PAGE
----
It was absolutely intentional. I think, of course, them being our wonderful captains and showrunners is the reason why the show is the way that it is and is in the style that it is. And it was so obvious just reading the first script that we were going to be a part of something different and exciting. Even coming into the process, there's such an attention to detail and a richness to their storytelling. There was a storyboard that was presented to us by Lisa Soper, who's actually the director of the first two, and in that storyboard, there were a lot of references to existing horror and slasher films.
We’d love to hear more about Mouse! How does she fit in with this new group of liars?
She calls herself Mouse because of her mothers being Disney obsessed, but her real name is Minnie.
Mouse is the youngest of the five liars and she is quiet. She has removed herself from a lot of her peers. She had suffered a trauma in her early childhood that has shaped her life. And in her perceived victimhood, she's developed quite a fear of the outside world and because of that really has welcomed digital and online communities and a certain amount of solitude, while also still yearning for friendship. She's quiet, but she is not shy, if you know what I mean. She has a really strong sense of herself. She can be biting at times when she needs to be and she's very smart and analytical. And I think she has something really wonderful to the group dynamic. She's very different. In the sense, of course, she is experiencing things for the first time and welcoming independence into her life for the first time and she has a lot of glee and optimism about finally having friends and having the freedom to to express herself not just by herself, but amongst people that understand her and validate her and see her. I like to think of her as a big part of the heart of the show. She's always there with support and a smile.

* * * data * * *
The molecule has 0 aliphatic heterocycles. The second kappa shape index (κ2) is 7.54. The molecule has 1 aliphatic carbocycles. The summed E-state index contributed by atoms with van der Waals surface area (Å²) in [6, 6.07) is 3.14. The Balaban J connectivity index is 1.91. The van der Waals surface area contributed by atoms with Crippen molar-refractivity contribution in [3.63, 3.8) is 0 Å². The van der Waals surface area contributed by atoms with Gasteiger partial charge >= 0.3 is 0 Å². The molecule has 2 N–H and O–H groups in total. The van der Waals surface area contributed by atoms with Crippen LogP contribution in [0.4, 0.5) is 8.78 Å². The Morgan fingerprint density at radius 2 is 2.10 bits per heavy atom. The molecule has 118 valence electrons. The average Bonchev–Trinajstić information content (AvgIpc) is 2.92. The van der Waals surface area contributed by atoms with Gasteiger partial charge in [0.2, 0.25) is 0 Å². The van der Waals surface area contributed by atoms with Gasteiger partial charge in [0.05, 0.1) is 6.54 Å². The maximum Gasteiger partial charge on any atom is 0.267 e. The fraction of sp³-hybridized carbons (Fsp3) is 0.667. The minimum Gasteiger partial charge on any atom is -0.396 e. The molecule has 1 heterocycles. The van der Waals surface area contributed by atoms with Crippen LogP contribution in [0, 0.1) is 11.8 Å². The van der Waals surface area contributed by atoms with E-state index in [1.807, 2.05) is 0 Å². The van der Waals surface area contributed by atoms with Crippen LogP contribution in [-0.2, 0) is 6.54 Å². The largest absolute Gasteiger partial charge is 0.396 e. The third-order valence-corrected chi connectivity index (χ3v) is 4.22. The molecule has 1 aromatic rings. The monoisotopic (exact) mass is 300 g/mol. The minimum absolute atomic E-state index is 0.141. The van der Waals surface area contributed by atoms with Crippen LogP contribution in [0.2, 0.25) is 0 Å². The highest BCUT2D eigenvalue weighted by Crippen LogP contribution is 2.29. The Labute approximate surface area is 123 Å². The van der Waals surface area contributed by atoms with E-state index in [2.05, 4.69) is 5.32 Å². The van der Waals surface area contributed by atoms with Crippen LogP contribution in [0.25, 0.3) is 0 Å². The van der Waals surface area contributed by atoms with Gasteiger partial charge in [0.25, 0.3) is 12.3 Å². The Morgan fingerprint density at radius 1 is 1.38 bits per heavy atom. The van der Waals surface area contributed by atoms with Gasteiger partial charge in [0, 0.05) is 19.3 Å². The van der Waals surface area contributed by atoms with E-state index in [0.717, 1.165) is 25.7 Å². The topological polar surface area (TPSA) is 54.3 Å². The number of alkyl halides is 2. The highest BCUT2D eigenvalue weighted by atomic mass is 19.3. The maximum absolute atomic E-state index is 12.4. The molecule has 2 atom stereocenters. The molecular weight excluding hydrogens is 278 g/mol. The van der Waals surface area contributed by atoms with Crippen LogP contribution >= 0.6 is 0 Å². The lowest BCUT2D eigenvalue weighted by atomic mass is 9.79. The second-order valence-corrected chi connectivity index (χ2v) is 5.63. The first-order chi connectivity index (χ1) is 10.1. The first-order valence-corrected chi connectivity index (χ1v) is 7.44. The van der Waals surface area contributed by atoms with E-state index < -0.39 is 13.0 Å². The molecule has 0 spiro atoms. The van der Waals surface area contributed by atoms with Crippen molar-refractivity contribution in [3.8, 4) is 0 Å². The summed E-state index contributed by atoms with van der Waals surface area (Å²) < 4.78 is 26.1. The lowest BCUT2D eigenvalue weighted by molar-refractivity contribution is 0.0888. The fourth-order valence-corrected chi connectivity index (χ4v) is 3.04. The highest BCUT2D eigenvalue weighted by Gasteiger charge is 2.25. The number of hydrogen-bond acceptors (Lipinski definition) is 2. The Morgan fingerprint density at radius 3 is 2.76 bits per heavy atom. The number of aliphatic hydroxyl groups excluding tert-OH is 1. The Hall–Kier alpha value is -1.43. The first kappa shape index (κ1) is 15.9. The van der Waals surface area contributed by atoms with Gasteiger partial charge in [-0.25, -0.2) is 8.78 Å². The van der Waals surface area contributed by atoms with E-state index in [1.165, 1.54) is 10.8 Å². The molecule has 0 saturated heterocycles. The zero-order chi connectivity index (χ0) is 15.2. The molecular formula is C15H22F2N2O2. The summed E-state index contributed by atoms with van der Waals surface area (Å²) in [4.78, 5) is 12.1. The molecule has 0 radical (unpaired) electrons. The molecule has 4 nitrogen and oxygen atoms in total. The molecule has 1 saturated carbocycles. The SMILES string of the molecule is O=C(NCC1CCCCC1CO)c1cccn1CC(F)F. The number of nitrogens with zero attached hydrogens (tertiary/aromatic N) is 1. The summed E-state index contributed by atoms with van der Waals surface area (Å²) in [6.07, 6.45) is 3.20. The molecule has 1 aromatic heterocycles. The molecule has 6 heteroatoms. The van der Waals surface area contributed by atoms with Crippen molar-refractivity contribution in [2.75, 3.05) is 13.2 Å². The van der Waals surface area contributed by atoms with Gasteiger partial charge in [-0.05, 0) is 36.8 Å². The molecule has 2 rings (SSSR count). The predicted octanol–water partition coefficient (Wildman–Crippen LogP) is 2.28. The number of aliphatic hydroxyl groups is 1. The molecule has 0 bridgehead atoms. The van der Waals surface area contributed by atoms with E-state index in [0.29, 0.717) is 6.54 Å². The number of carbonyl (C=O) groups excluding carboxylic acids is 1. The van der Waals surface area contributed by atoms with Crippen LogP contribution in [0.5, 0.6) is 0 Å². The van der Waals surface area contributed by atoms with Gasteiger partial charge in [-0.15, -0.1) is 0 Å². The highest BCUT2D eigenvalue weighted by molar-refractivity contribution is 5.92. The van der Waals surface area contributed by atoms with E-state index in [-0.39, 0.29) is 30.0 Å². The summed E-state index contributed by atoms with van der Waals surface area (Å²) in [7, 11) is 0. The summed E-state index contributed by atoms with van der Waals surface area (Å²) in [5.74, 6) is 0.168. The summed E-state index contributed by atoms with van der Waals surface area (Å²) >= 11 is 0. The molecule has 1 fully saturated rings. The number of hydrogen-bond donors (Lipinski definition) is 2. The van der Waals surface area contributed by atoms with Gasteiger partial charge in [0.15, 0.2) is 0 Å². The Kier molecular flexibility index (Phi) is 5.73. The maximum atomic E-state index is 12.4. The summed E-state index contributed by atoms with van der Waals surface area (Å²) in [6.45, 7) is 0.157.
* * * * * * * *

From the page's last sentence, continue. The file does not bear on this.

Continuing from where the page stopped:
In the beginning, of course, there's a distrust. There's a trepidation in the way that she welcomes people, but it's quickly dissolved by the need to lean on these friends and to find strength in these bonds because of the horrific things that are happening around them.